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Wisconsin teen bringing expertise to Chicago Muskie Show

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Mrs. Evans should be proud of her teaching.

When Jacob Stankowski was in sixth grade, one of his projects was to give a speech. He did it on muskie fishing and earned an A-plus.

It was three months before the Milwaukee Muskie Expo that year. His dad, Jason, helped him get a shot at a seminar there. And Mrs. Evans added more magic.

‘‘She really helped perfect my speech, work on eye contact,’’ Stankowski said. ‘‘I still use those things today.’’

Stankowski, now 15 and a sophomore at Waukesha (Wis.) West High School, has become a prodigy in the muskie world as part of Musky Brothers Outdoors. He will make his Illinois debut this week at the Chicago Muskie Show at Harper College in Palatine. Show season begins this week with the muskie show, the All-Canada Show and the Hammond Outdoor Sports Show.

Stankowski will be part of the kids’ focus at the muskie show, helping with the casting clinic at 11:30 a.m. Saturday and giving a seminar, ‘‘Muskie Fishing: A Kid’s View,’’ at 1:30 p.m. Sunday. His strategy in the seminar is to make it work for adults and children alike.

‘‘On the parents’ side, I talk about how to capture kids’ attention and get them into muskie fishing,’’ Stankowski said. ‘‘Kids will learn the basics of muskie fishing.’’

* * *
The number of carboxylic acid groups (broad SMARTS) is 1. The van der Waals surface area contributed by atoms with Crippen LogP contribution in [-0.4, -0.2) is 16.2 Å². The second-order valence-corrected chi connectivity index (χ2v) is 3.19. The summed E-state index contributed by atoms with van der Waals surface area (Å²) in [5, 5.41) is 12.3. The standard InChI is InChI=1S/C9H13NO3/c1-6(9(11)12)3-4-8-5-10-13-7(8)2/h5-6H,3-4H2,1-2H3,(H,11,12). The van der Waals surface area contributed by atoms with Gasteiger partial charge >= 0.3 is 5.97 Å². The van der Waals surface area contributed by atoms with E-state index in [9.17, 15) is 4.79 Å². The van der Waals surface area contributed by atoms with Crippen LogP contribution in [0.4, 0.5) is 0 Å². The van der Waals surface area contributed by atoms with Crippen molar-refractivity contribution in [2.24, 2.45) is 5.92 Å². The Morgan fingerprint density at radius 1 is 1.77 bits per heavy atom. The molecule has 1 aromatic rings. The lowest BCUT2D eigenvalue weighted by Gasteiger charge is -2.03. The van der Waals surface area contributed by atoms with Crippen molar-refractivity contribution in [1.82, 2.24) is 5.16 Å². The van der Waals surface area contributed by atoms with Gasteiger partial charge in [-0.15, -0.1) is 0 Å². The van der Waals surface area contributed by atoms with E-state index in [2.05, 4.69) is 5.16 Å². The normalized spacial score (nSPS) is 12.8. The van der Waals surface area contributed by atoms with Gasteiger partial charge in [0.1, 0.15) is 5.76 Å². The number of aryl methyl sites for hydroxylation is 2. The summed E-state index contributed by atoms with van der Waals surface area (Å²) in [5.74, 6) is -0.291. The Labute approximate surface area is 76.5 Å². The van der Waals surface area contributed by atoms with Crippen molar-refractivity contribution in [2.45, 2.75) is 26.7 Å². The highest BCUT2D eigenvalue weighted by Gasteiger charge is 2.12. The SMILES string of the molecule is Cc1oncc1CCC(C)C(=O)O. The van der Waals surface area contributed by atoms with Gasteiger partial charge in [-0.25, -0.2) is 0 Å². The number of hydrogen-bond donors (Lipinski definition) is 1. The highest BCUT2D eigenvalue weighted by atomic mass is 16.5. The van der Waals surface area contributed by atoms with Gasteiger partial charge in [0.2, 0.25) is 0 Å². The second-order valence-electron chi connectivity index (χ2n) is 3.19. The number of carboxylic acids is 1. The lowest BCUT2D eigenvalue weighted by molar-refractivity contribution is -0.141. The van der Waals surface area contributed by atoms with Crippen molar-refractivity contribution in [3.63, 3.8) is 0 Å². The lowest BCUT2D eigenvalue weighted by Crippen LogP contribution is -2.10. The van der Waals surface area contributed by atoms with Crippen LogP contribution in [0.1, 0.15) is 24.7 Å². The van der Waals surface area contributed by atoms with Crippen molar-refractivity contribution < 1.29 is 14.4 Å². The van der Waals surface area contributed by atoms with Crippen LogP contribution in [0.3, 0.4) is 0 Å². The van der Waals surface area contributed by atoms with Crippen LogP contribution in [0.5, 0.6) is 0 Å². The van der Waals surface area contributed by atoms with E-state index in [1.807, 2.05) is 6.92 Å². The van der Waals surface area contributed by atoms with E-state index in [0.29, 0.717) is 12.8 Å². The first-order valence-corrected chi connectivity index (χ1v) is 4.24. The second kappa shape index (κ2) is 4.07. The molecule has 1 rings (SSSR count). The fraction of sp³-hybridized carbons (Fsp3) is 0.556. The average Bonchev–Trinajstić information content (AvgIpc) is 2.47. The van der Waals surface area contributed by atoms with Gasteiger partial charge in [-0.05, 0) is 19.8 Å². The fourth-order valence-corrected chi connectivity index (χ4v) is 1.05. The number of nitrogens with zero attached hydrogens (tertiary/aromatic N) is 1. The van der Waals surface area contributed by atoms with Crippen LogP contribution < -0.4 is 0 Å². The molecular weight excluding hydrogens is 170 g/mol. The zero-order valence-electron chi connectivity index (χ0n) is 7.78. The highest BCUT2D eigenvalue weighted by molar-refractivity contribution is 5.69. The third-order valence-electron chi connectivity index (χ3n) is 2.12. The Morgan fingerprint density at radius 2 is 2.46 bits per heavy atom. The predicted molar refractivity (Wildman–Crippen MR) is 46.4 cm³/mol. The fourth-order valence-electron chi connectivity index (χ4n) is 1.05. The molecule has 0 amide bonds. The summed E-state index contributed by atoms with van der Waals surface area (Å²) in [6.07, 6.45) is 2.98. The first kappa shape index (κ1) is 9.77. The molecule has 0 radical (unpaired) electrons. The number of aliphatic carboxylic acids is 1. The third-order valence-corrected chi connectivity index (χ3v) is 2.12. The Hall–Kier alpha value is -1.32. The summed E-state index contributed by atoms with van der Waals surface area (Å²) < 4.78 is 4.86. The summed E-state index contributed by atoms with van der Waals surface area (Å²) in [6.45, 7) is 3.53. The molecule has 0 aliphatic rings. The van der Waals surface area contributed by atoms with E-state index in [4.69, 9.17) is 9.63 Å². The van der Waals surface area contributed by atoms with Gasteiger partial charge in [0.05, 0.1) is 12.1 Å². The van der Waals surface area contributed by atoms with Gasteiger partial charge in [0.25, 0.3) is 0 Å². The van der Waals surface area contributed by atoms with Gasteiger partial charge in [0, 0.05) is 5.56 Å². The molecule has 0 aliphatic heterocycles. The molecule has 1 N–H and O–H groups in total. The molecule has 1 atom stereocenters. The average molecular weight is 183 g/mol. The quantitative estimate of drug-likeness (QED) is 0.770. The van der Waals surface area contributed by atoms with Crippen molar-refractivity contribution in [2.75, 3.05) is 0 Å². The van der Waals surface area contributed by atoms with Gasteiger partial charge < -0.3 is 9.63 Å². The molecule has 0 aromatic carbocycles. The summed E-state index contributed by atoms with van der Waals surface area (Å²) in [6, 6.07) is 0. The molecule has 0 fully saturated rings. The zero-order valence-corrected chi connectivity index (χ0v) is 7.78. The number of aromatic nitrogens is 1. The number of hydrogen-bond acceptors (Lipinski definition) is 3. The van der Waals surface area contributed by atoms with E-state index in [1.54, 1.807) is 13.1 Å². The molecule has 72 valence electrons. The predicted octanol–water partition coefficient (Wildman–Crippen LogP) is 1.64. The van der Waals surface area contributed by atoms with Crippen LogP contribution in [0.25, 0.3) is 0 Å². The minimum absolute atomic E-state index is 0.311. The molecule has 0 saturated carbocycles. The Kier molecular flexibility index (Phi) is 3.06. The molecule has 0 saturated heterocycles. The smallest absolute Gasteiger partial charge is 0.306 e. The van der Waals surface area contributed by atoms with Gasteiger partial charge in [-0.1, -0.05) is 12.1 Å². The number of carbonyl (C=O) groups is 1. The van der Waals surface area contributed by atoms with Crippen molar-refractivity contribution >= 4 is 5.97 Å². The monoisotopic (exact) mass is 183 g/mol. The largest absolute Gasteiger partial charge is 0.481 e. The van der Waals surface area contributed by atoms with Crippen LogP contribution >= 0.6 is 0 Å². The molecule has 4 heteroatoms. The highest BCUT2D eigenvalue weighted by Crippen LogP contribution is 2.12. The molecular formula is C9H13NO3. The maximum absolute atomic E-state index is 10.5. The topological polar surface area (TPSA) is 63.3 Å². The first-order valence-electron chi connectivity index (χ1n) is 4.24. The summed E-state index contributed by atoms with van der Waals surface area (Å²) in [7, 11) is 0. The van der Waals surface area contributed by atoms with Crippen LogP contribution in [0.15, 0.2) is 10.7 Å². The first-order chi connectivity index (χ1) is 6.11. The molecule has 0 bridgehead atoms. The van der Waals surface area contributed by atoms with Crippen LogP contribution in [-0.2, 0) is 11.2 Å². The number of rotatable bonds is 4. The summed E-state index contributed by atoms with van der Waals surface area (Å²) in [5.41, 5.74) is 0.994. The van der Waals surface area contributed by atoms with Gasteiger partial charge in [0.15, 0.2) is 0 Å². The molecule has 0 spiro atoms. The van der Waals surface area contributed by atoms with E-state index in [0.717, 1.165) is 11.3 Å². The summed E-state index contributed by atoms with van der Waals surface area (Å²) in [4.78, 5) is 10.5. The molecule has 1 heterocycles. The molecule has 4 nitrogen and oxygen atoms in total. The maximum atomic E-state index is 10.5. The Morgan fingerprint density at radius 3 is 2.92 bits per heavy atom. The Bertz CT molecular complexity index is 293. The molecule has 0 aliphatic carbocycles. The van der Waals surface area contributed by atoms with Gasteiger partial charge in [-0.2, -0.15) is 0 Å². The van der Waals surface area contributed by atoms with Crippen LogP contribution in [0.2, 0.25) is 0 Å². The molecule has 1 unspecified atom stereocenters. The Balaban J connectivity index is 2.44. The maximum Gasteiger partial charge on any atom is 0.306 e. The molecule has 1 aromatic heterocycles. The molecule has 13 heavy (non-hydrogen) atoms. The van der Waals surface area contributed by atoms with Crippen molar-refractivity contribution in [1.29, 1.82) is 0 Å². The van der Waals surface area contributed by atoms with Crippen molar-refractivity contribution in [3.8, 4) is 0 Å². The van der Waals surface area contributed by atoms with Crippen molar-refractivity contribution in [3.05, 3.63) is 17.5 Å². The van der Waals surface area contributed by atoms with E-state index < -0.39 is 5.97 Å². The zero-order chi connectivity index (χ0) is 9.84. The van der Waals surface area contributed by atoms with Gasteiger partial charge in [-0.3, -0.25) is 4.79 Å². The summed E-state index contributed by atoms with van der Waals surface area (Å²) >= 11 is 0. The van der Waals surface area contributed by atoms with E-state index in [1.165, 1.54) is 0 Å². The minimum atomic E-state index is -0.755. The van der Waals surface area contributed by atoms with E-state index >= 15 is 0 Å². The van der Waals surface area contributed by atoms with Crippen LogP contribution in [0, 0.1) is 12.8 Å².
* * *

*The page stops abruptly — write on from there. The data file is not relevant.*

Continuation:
These are things he knows.

‘‘My dad has been muskie fishing forever,’’ Stankowski said. ‘‘I have been fishing since I was 2 or 3. I started muskie fishing at 6. I live about 10 minutes from Pewaukee Lake. I know the secret spots, so it is pretty good.’’

He knows himself and will be able to help others.

‘‘I am really like twitch baits,’’ Stankowski said. ‘‘I can’t stay focused if I am just reeling in a bucktail.’’

He likes to teach walk-the-dog baits, which take a little bit of skill to learn but are fun to use once mastered. His best muskie so far, a 47-incher, came from Lake of the Woods last year.

Stankowski’s education continues on many levels. He would like to attend the University of Wisconsin.

‘‘I am not expecting a full-blown scholarship,’’ he said. ‘‘I stopped [playing] football. I love football, but it got in the way of fishing.’’

As it is for many teens, the whole world is out there in front of him.

‘‘Either that, or I would like to start a band,’’ said Stankowski, who plays the guitar, the bass and the drums.

All of that brings us full circle.

‘‘I tell it every year: Follow your dreams,’’ he said. ‘‘It may not work the first or second time, but if you work at it, things can happen.’’

He’s walking proof.

Stray cast

The difference between a couple of snow days with the family and a fishing trip with buddies is that you always can walk out into the wilds from fishing camp.



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